SNOWBRUARY 2019 — Wednesday update: Snow routes, schools closed (parents sad), levies renewed (kids happy)

Banks of dirty, wet snow line the edges of Capitol HIll’s streets while sidewalks remain a slushy mess. Cars probably won’t be spinning out once they make it to the street but the new spectator sport is watching people try to dig their cars out. Maybe lend a hand. Here are some wrap-up notes on Snowbruary 2019’s Wednesday.

  • Snow routes: Metro will restore most of its service and buses will operate on snow routes Wednesday morning “on a route-by-route basis,” the county says:
    Riders are encouraged to visit Metro’s MetroWinter.com website for route specific information on Wednesday morning before traveling and sign up for alerts. Online updates are underway for over 200 bus routes and will be available by Wednesday morning.

  • No school: If the parents, grandparents, guardians, and child care pros in your life seem a little rundown, consider that Wednesday is yet another snow day. While the main streets are mostly clear, the soppy conditions moved Seattle Public Schools to declare yet another snow day:
    Schools will be closed on Wednesday, Feb. 13 due to adverse weather conditions. We thank the City of Seattle for their continued and diligent efforts to clear roads including many near our schools. Yet, many sidewalks and walkways are not cleared of ice and slush, and side streets in the north and south ends of the district continue to be icy. All activities, athletics and public meetings are canceled. There will be no preschool or Head Start.
    As for make-up days, the district reminds there are two scheduled — June 21 and 24 — but says the state won’t consider any waiver requests “until after the threat of further weather closures has passed.” UPDATE: Seattle Mayor Jenny Durkan said Wednesday the city has been working with Seattle Public School and King County Metro “to discuss immediate next steps to try and get our children back into schools as quickly as possible.” Seattle Schools has workers out clearing sidewalks near its campuses and SDOT road crews are out again pre-treating roads in anticipation of another freeze Wednesday night. As for garbage, crews are out for Monday/Tuesday customers Wednesday with other customers on a one-day delay.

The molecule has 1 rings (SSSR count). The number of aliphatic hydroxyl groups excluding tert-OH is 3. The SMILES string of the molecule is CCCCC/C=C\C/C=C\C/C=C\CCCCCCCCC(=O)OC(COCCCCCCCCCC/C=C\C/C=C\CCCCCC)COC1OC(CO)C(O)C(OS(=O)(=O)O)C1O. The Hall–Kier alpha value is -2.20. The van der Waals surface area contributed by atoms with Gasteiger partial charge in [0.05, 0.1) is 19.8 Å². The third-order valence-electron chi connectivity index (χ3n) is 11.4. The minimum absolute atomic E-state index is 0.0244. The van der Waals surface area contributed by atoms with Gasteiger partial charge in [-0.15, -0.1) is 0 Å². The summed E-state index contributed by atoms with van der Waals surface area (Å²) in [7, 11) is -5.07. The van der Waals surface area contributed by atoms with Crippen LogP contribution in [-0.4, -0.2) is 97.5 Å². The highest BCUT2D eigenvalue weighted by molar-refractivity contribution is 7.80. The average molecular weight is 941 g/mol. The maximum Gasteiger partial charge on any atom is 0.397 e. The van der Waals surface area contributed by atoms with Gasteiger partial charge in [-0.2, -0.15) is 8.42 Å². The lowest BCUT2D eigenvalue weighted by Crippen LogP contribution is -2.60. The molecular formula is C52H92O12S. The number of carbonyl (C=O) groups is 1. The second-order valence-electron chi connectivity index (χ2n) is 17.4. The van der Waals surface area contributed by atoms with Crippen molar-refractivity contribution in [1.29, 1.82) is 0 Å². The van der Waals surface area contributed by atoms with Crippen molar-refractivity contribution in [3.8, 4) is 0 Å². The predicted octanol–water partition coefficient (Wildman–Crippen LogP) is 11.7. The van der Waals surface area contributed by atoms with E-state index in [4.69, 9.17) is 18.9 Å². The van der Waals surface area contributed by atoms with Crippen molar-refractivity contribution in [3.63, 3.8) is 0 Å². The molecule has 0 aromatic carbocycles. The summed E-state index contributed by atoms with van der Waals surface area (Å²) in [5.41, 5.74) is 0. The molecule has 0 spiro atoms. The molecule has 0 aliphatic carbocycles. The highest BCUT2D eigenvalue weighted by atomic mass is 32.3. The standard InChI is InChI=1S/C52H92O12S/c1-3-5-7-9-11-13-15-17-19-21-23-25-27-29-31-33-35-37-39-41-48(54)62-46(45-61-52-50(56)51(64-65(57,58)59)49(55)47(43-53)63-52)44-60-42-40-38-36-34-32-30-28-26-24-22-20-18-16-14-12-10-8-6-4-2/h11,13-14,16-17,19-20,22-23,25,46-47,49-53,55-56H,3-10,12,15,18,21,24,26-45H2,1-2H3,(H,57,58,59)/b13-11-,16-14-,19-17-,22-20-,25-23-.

• Levies: The district is declaring victory in Tuesday’s vote on two school levies. “These two levy replacements will help fund critical day-to-day operations for Seattle Public Schools, including salaries, textbooks and materials, as well as the rebuild of eight aging schools, improved safety and security, increased technology access, and added capacity across our district,” a statement on the successful votes reads.

 

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6 thoughts on “SNOWBRUARY 2019 — Wednesday update: Snow routes, schools closed (parents sad), levies renewed (kids happy)

  1. At what point does the city decide it needs to add the school adjacent side roads to the must plow list ? The economic impact of parents being forced to take days off is much greater across Seattle than any cost of clearing a few blocks. No doubt if the streets outside Amazon were left unplowed the wrath of bezos would be upon us.

    • I think a huge concern is most the teachers don’t live in the neighborhood they teach. Just because a child can walk to school doesnt mean his teacher isn’t commuting from northgate. It’s great most kids can walk to school but sadly the teachers most likely can’t.

  2. I would agree that most teachers do not live in the neighborhood where they teach; however, the concern is more with sidewalks, which I would agree are not ideal.

    This was the statement included in the email to teachers last night for the reasoning of school being canceled.

    “We thank the City of Seattle for their continued and diligent efforts to clear roads including many near our schools. Yet, many sidewalks and walkways are not cleared of ice and slush, and side streets in the north and south ends of the district continue to be icy.”

  3. Good point Ella. Also, as a parent in the neighborhood, I can tell you that my daughter’s elementary didn’t even do basic sidewalk clearing after last week’s snow (even though it’s a city law and a city institution) so just walking up the ramp to her school from 19th Ave was pretty scary. They aren’t going to plow those streets, they aren’t even going to clear the sidewalks at the school, therefore, parents. kids, and the city lose valuable school days and work days.

  4. My employer has required that I be at work throughout this entire weather event, so I have been walking in daily. Some of the most treacherous sidewalks I have encountered on my route have been on the west side of the Nova school and around the power station at 22nd/23rd and Pine. Last night, I noticed that the Nova walkway from the building to the sidewalk was cleared, but the entire sidewalk itself was left a horrible icy and slushy mess. It is clear that a paid employee had been on site, but it is odd that they failed to shovel the sidewalk. This is something they require of homeowners and businesses, so it feels wrong that they would exempt themselves. To me, this is one more example of how city officials lack accountability while blaming citizens and homeowners for all of the city’s problems.

    • To me, this is one more example of how city officials lack accountability while blaming citizens and homeowners for all of the city’s problems.

      To be fair, plenty of businesses, apartments and houses did not shovel their sidewalks and the City did not enforce the law or cite them. While it’s definitely not setting a good example, it’s not like they are treating non-government entities unfairly in this regard.

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